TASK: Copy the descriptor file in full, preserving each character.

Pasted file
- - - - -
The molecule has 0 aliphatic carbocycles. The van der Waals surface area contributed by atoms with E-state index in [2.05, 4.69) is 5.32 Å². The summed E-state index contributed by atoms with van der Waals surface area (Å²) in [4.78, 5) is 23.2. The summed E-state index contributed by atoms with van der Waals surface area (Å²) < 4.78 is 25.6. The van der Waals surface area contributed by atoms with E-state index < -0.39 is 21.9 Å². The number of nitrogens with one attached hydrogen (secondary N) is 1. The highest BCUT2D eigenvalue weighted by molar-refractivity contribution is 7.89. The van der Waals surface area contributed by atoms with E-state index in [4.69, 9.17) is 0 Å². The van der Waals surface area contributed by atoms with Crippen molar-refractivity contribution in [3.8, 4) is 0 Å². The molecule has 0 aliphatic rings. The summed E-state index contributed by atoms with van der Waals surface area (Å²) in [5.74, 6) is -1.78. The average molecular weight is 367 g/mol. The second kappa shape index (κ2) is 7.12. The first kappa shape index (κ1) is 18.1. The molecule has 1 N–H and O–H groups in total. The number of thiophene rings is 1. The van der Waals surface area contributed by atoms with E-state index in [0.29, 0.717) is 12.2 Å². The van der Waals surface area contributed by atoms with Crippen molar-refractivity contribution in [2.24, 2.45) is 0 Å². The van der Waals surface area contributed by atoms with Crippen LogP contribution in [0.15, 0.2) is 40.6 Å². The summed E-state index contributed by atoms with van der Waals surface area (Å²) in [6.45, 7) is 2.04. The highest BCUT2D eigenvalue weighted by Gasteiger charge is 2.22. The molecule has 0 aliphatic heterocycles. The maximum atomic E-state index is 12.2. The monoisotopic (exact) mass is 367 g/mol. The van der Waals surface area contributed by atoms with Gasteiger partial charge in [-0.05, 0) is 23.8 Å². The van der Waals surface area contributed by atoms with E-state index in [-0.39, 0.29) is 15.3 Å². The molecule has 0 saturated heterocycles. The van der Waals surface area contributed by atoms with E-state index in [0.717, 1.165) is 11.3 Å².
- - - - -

The molecule has 0 aliphatic carbocycles. The van der Waals surface area contributed by atoms with E-state index in [2.05, 4.69) is 5.32 Å². The summed E-state index contributed by atoms with van der Waals surface area (Å²) in [4.78, 5) is 23.2. The summed E-state index contributed by atoms with van der Waals surface area (Å²) < 4.78 is 25.6. The van der Waals surface area contributed by atoms with E-state index < -0.39 is 21.9 Å². The number of nitrogens with one attached hydrogen (secondary N) is 1. The highest BCUT2D eigenvalue weighted by molar-refractivity contribution is 7.89. The van der Waals surface area contributed by atoms with E-state index in [4.69, 9.17) is 0 Å². The van der Waals surface area contributed by atoms with Crippen molar-refractivity contribution in [3.8, 4) is 0 Å². The molecule has 0 aliphatic rings. The summed E-state index contributed by atoms with van der Waals surface area (Å²) in [5.74, 6) is -1.78. The average molecular weight is 367 g/mol. The second kappa shape index (κ2) is 7.12. The first kappa shape index (κ1) is 18.1. The molecule has 1 N–H and O–H groups in total. The number of thiophene rings is 1. The van der Waals surface area contributed by atoms with E-state index in [0.29, 0.717) is 12.2 Å². The van der Waals surface area contributed by atoms with Crippen molar-refractivity contribution in [2.24, 2.45) is 0 Å². The van der Waals surface area contributed by atoms with Crippen LogP contribution in [0.15, 0.2) is 40.6 Å². The summed E-state index contributed by atoms with van der Waals surface area (Å²) in [6.45, 7) is 2.04. The highest BCUT2D eigenvalue weighted by Gasteiger charge is 2.22. The molecule has 0 aliphatic heterocycles. The maximum atomic E-state index is 12.2. The monoisotopic (exact) mass is 367 g/mol. The van der Waals surface area contributed by atoms with Gasteiger partial charge in [-0.05, 0) is 23.8 Å². The van der Waals surface area contributed by atoms with E-state index in [-0.39, 0.29) is 15.3 Å². The molecule has 0 saturated heterocycles. The van der Waals surface area contributed by atoms with E-state index in [0.717, 1.165) is 11.3 Å².